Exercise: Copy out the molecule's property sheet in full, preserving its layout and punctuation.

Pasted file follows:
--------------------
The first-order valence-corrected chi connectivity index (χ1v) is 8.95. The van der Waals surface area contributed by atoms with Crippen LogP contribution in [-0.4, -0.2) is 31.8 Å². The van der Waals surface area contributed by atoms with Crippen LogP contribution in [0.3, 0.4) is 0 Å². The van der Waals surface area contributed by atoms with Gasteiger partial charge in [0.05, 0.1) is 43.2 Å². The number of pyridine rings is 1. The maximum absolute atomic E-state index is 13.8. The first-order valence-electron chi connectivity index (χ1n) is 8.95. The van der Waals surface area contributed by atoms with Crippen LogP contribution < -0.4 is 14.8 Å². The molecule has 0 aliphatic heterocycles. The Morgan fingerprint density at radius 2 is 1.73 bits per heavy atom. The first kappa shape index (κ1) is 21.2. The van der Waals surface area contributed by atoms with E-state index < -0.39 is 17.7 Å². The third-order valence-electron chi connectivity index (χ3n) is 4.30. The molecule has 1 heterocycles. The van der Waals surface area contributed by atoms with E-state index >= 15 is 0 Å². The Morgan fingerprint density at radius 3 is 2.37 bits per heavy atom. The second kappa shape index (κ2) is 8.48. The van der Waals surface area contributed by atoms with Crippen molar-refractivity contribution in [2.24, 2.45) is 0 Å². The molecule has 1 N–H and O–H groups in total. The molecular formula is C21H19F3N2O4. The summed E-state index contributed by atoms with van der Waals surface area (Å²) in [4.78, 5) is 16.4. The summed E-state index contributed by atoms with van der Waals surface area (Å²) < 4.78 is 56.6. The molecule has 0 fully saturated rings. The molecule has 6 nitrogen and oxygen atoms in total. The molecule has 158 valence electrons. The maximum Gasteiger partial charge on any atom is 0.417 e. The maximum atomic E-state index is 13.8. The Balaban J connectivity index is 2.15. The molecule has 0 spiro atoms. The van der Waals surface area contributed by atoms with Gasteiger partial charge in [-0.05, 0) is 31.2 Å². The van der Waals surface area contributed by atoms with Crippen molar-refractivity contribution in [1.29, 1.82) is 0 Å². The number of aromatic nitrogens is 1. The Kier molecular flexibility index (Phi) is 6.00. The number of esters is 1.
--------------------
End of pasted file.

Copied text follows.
The first-order valence-corrected chi connectivity index (χ1v) is 8.95. The van der Waals surface area contributed by atoms with Crippen LogP contribution in [-0.4, -0.2) is 31.8 Å². The van der Waals surface area contributed by atoms with Crippen LogP contribution in [0.3, 0.4) is 0 Å². The van der Waals surface area contributed by atoms with Gasteiger partial charge in [0.05, 0.1) is 43.2 Å². The number of pyridine rings is 1. The maximum absolute atomic E-state index is 13.8. The first-order valence-electron chi connectivity index (χ1n) is 8.95. The van der Waals surface area contributed by atoms with Crippen LogP contribution < -0.4 is 14.8 Å². The molecule has 0 aliphatic heterocycles. The Morgan fingerprint density at radius 2 is 1.73 bits per heavy atom. The first kappa shape index (κ1) is 21.2. The van der Waals surface area contributed by atoms with E-state index < -0.39 is 17.7 Å². The third-order valence-electron chi connectivity index (χ3n) is 4.30. The molecule has 1 heterocycles. The van der Waals surface area contributed by atoms with E-state index >= 15 is 0 Å². The Morgan fingerprint density at radius 3 is 2.37 bits per heavy atom. The second kappa shape index (κ2) is 8.48. The van der Waals surface area contributed by atoms with Crippen molar-refractivity contribution in [2.24, 2.45) is 0 Å². The molecule has 1 N–H and O–H groups in total. The molecular formula is C21H19F3N2O4. The summed E-state index contributed by atoms with van der Waals surface area (Å²) in [4.78, 5) is 16.4. The summed E-state index contributed by atoms with van der Waals surface area (Å²) < 4.78 is 56.6. The molecule has 0 fully saturated rings. The molecule has 6 nitrogen and oxygen atoms in total. The molecule has 158 valence electrons. The maximum Gasteiger partial charge on any atom is 0.417 e. The maximum atomic E-state index is 13.8. The Balaban J connectivity index is 2.15. The molecule has 0 spiro atoms. The van der Waals surface area contributed by atoms with Gasteiger partial charge in [-0.05, 0) is 31.2 Å². The van der Waals surface area contributed by atoms with Crippen molar-refractivity contribution in [1.29, 1.82) is 0 Å². The number of aromatic nitrogens is 1. The Kier molecular flexibility index (Phi) is 6.00. The number of esters is 1.